What Happens When You Mix Oath Keepers and AK-47s?

| Thu May 6, 2010 3:03 PM EDT

Never a dull moment with Oath Keepers, the self-styled patriot group we profiled in our March/April issue. The latest episode involved an interesting little standoff in Tennessee between state troopers and Darren Huff, a Navy vet and gung-ho member of the group. (Oath Keepers, consisting largely of current and former soldiers and police, urges members to disobey any orders they deem unconstitutional—such as orders to confiscate citizens' firearms, herd people into detention camps, or harbor foreign troops on American soil.)

In this instance, Huff wasn't exactly standing down. Talking Points Memo reports that he was pumped up over an earlier, April 1 standoff at the Monroe County courthouse in Madisonville, where Tennessean and former Navy officer Walter Fitzpatrick had tried to conduct a citizen's arrest of Grand Jury foreman Gary Pettway. Fitzpatrick is a leading member of the Birther group American Grand Jury, which seeks to have President Obama indicted for treason, arguing that he is not a US citizen and is thus serving illegally as commander in chief. (Obama was also once a CIA operative, AGJ claims.)

So anyway, Fitz showed up, more or less made a nuisance of himself, and got himself arrested—which was probably unnecessary on all parts. But to fellow AGJ leader Carl Swensson, the authorities had crossed the proverbial line in the sand. In the video below, he calls upon all who took an oath to uphold the Constitution to march on the courthouse. "This man put his life, his honor, his fortune on the line for us in very much the same fashion as our founding fathers did," Swensson implores. "And this is it. This is the moment in time that you who have been on the fence must get off of that fence. Please, go to the courthouse en masse.…I ask you right now to honor [[your oath]]. Get down there. Get him out of jail."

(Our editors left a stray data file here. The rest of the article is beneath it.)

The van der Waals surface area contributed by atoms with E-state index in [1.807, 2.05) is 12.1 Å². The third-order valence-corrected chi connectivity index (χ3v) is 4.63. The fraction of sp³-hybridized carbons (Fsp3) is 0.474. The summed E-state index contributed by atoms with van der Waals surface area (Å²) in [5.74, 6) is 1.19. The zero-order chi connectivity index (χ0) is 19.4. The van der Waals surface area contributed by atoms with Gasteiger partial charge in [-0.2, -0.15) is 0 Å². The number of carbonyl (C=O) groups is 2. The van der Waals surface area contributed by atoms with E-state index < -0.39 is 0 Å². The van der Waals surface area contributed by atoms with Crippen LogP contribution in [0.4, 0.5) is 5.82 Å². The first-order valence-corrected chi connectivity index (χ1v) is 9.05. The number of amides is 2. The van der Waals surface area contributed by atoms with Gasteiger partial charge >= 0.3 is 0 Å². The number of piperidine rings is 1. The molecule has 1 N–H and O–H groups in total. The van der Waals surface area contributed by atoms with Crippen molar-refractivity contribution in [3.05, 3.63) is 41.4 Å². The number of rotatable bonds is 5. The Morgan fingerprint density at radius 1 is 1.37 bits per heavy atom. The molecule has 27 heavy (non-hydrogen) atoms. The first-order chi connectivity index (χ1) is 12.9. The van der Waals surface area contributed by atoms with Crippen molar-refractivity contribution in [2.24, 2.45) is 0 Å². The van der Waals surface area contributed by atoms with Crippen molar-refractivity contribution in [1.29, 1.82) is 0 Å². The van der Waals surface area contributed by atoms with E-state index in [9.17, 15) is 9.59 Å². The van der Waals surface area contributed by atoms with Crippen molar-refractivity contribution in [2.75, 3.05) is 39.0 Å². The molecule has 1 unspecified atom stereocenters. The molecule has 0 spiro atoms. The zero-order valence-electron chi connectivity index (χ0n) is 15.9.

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Fitzgerald had previously asked Pettway to convene a grand jury to investigate voter-fraud allegations related to Obama's victory, according to TPM, but Pettway refused. Now, as you will see, the group is pursuing Pettway for allegedly exceeding the legal term for a foreman.

Over in Georgia, Darren Huff heard Swensson's (figurative?) call to arms. Huff is such a big-time Oath Keeper that he's emblazoned the group's logo on the side of his pickup. So he grabbed his AK-47 and Colt .45 and headed for Madisonville—intending to somehow thwart Fitzpatrick's trial, which was set for April 20. But the feds already had an eye on Huff, according to Knoxville news station WBIR, and state troopers pulled him over after he entered the state—treating him respectfully, but cautiously, as you might treat a guy you know is toting weapons.

Huff was peaceful enough, apparently, during the lengthy stop. But according to WBIR, the troopers said Huff told them he and others planned to be back in a couple of weeks if not enough people showed up at the courthouse, and that he was ready to die for his rights and for what he believed in. Huff's account of the incident was posted on Crooks and Liars (see below). But the FBI ultimately determined that the man was a threat and arrested him, WBIR reported, on charges of crossing state lines with intent to incite a riot and transporting a weapon in furtherance of a civil disorder. 

Swensson has since written an open letter to Supreme Court Justice Antonin Scalia, decrying both arrests. No news yet from the big bench. Of course, it's not just right-wingers who try to pull off citizens' arrests to make a point, knowing that they'll be the ones more likely to get arrested. But at least the lefties go after more worthwhile targets. They also tend to show up unarmed:

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